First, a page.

On October 17, 2018, upon the request of White's attorney, the Court extended the deadline for filing pretrial motions until early December 2018. On October 22, 2018, the Court received and filed a pro se motion from White in which he asked the Court to remove the Assistant Federal Public Defender assigned to his case. On October 25, 2018, the undersigned held a hearing on White's pro se motion to remove his attorney. The undersigned allowed the Assistant Federal Public Defender to withdraw and appointed Nicholas Williams, a member of the Court's CJA criminal defense panel. The prior schedule for hearing pretrial motions was vacated and new deadlines were set.

         On November 5, 2018, the Court received and filed another pro se letter from White. (ECF No. 31) This letter notified the Court that White had directed Mr. Williams to file a motion for dismissal based on insufficient evidence and erroneous charges. On November 9, 2018, the Court received and filed a pro se motion from White seeking dismissal of the Indictment. (ECF No. 32) On November 13, 2018, the undersigned denied White's pro se motion to dismiss without prejudice. (ECF No. 33) On November 16, 2018, Mr. Williams filed a motion seeking a psychiatric evaluation of White, which the Court granted on November 19, 2018. (ECF Nos. 34, 35)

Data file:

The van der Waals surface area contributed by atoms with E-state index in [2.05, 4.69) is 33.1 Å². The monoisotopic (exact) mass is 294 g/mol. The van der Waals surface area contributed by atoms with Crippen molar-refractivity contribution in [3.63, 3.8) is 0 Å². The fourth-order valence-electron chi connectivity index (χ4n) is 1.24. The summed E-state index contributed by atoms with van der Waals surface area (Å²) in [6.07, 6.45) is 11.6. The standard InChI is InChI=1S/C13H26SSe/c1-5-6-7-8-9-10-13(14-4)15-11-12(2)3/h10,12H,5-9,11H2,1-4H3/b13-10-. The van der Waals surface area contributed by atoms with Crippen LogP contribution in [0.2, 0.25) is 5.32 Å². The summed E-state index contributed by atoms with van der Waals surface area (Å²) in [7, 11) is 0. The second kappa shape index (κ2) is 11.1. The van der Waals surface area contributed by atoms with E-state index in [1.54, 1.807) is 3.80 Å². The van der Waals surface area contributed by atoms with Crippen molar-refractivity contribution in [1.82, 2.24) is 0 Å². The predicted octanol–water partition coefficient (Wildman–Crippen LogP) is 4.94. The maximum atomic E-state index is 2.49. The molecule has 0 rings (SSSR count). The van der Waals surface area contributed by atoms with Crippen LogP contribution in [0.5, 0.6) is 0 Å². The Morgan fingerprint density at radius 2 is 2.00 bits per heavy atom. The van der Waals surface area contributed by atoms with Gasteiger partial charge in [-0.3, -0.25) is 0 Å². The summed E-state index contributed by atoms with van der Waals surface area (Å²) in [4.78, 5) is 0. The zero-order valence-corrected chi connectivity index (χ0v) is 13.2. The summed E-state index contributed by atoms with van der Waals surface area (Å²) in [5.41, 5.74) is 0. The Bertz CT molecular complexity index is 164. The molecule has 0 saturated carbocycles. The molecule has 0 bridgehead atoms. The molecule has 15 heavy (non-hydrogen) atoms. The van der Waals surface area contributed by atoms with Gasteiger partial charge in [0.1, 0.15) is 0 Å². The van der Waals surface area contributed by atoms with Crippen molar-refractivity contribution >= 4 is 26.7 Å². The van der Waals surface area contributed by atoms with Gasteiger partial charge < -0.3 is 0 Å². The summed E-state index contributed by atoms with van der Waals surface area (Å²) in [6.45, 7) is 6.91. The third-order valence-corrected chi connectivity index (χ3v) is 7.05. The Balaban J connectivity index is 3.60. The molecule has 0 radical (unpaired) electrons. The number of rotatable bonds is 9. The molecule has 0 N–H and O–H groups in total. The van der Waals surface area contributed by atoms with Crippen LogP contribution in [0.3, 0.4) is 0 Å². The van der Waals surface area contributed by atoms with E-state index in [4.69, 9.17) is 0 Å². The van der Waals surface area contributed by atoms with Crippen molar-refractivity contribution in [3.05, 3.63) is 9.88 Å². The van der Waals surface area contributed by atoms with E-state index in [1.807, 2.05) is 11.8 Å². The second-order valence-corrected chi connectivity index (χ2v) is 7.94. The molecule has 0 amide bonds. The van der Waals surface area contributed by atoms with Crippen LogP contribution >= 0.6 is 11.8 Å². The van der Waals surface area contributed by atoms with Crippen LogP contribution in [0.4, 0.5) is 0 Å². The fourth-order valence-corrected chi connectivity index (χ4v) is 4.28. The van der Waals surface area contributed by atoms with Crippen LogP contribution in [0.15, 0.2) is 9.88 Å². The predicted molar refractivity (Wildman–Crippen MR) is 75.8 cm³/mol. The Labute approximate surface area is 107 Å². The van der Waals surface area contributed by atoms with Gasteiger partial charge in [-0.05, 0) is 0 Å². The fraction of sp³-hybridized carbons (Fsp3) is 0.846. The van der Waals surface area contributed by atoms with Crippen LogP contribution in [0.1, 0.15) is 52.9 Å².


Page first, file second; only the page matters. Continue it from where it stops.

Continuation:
During the course of his evaluation and before the Court could determine any issues concerning competency, White continued to send pro se letters and motions to the Court. (See ECF Nos. 38, 46) White challenged the indictment, asked to terminate the evaluation, and raised concerns regarding Mr. Williams' representation. On March 27, 2019, Mr. Williams filed a motion to withdraw as counsel for White. (ECF No. 47)

         On March 28, 2019, the Court held a hearing to address the issues of White's competency to proceed and the status of Mr. Williams' continued representation of White in this matter. White was found competent to proceed. (ECF No. 49) After hearing from White, Mr. Williams, and AUSA Thomas Mehan, the undersigned concluded that White had not demonstrated any justifiable dissatisfaction with Mr. Williams' performance. Rather, based on the record before the Court, including the record made at the March 28th hearing, there was no presently known reason or circumstance to suggest any deficiency concerning Mr. Williams' representation. Similarly, while Mr. Williams and White may disagree on certain matters, there is no apparent conflict or potential conflict of interest.

         Mr. Williams agreed that he would make continued efforts to work with White. White, however, expressed some desire to forego counsel and proceed pro se. The undersigned conducted an extensive inquiry, pursuant to Faretta v. California, 422 U.S. 806 (1975). At the end of that inquiry, the undersigned concluded that White did not actually want to represent himself, but rather wanted someone to raise his legal challenge to the Indictment. Having heard from both White and Mr. Williams, the undersigned determined that White's fundamental issue with his representation was that his attorneys had not filed any motion to dismiss the Indictment, but his attorneys did not believe White's arguments were legally sufficient. Accordingly, the undersigned concluded, and White agreed, that Mr. Williams ...